News and Views on Africa from Africa
Last update: 1 July 2022 h. 10:44
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Central Africa

A new study in central Africa suggests that the onslaught on wild game, for what is generally known as bushmeat, threatens wildlife and poor households that depend on it as a source of food and cash income, the Zoological Society of London reported on September 11.

The society s research results suggest that the current situation is even more serious than previously thought.

"Bushmeat can be a very emotive issue, and some of the pictures that come out of the bushmeat markets can be quite horrifying to western eyes, but the important thing to remember is that people who are hunting and eating bushmeat generally do not have any other options," Dr Guy Cowlishaw, a research fellow at the society, said.

"It would be a crisis if the bushmeat resource disappeared. We have a duty to make sure it remains for local people and is sustainable for the future of the species affected by it," he added.

The society said that the scale and severity of demand for wild game meat was perhaps most devastating in tropical Africa, where the unsustainable hunting of animals had led to a "bushmeat crisis" that threatened a myriad of species with extinction including humankind's closest relatives, the great apes: gorillas and chimpanzees.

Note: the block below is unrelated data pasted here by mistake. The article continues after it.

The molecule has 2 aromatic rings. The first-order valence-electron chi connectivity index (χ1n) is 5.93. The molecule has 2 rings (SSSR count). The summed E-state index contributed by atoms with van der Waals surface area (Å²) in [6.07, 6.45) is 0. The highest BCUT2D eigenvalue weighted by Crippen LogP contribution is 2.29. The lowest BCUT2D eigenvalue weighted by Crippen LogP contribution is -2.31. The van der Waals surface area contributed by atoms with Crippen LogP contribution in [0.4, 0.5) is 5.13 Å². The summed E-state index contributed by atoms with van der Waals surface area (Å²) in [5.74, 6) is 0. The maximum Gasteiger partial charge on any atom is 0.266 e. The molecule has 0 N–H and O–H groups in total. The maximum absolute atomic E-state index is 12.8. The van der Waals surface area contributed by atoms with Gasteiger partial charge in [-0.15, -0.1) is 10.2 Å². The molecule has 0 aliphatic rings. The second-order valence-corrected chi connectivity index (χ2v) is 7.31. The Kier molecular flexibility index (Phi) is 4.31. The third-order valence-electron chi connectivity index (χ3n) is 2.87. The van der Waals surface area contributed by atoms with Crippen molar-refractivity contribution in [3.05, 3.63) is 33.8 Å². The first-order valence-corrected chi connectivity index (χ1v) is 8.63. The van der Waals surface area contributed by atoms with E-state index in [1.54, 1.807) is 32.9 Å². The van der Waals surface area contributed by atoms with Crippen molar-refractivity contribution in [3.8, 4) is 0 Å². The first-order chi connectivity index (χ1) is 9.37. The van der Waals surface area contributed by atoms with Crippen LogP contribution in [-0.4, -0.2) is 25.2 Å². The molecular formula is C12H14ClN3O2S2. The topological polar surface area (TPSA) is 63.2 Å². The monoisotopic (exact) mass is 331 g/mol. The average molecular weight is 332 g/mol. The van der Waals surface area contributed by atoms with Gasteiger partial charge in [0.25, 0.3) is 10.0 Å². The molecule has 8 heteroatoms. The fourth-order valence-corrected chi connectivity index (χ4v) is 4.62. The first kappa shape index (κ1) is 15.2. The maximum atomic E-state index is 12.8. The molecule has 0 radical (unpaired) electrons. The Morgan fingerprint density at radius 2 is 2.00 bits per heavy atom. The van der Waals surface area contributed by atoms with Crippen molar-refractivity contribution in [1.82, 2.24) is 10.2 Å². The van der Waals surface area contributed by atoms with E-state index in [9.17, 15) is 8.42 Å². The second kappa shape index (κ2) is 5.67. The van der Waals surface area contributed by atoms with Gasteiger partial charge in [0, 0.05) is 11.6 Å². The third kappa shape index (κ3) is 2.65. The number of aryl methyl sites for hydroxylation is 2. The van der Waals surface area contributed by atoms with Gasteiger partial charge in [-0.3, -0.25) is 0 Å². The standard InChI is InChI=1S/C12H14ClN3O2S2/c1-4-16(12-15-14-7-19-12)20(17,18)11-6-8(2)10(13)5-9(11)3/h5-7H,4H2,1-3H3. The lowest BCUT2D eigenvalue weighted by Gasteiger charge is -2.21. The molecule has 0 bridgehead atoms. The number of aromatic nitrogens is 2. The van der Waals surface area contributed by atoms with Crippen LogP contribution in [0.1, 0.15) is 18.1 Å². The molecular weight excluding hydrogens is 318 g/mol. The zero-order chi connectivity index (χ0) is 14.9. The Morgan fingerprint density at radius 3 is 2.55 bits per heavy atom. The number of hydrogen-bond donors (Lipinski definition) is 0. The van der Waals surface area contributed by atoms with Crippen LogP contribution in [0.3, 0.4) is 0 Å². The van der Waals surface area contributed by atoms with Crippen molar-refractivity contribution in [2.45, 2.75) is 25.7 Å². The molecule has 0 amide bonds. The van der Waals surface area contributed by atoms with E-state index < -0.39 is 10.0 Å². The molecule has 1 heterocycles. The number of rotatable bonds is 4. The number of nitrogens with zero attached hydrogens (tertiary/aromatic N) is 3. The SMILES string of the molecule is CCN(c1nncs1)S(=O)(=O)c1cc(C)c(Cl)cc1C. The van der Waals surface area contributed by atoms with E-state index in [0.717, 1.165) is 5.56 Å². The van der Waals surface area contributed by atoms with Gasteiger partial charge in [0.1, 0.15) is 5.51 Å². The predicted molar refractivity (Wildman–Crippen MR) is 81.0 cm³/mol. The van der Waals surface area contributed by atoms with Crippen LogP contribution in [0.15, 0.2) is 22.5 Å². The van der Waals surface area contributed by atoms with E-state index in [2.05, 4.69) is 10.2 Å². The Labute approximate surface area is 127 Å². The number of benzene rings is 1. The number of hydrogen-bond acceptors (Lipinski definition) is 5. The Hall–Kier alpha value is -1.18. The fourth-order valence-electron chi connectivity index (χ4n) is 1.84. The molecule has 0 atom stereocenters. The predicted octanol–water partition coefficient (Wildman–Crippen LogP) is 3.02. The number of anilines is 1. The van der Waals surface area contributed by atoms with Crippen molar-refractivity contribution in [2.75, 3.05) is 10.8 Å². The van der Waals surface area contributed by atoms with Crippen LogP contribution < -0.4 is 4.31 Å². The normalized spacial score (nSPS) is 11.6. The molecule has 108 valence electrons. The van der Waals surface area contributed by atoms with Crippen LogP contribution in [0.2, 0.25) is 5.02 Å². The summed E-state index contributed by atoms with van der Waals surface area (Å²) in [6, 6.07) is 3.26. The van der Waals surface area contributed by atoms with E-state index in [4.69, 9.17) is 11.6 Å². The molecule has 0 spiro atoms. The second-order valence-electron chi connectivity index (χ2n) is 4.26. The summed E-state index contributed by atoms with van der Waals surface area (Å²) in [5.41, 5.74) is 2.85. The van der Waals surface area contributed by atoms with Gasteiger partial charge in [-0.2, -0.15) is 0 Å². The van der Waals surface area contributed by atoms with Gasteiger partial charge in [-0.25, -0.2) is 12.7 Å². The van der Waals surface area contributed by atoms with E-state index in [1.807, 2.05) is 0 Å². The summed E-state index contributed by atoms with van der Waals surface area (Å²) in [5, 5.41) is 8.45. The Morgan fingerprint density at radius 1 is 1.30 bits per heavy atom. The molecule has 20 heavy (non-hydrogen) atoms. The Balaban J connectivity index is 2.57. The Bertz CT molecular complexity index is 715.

"The hunting of vulnerable species and the illegal hunting of all species in protected areas must be stopped," the society said. (Source: IRIN)


A national human rights NGO in the Republic of Congo launched a programme on September 5, supported by the US and the UN Children's Fund (UNICEF), to fight the exploitation and trafficking of children in the country.

The project, led by the Association panafricaine Thomas Sankara (Apts), will focus on the dissemination of information to, and the training of, government officials, journalists and civil society organisations. They, in turn, would be responsible for disseminating this information to the public.

"Originally, the project was to have targeted Brazzaville and the departments of Kouilou and Bouenza in the south, and Likouala in the north, with a financing of US $24,800 from the US government," Cephas Germain Ewangui, the association s president, said.

"However, with the additional support from UNICEF of 12 million francs CFA ($20,100), we can extend activities to the departments of Niari and Lekoumou in the south, and to Plateaux [in central Congo] and Sangha [in the north]," he added.

The association said although a proper study of the situation had yet to be conducted in the Congo, evidence suggested that hundreds of children from Congo, the neighbouring Democratic Republic of the Congo, as well as from West Africa were being used as domestic servants and commercial hawkers on the streets.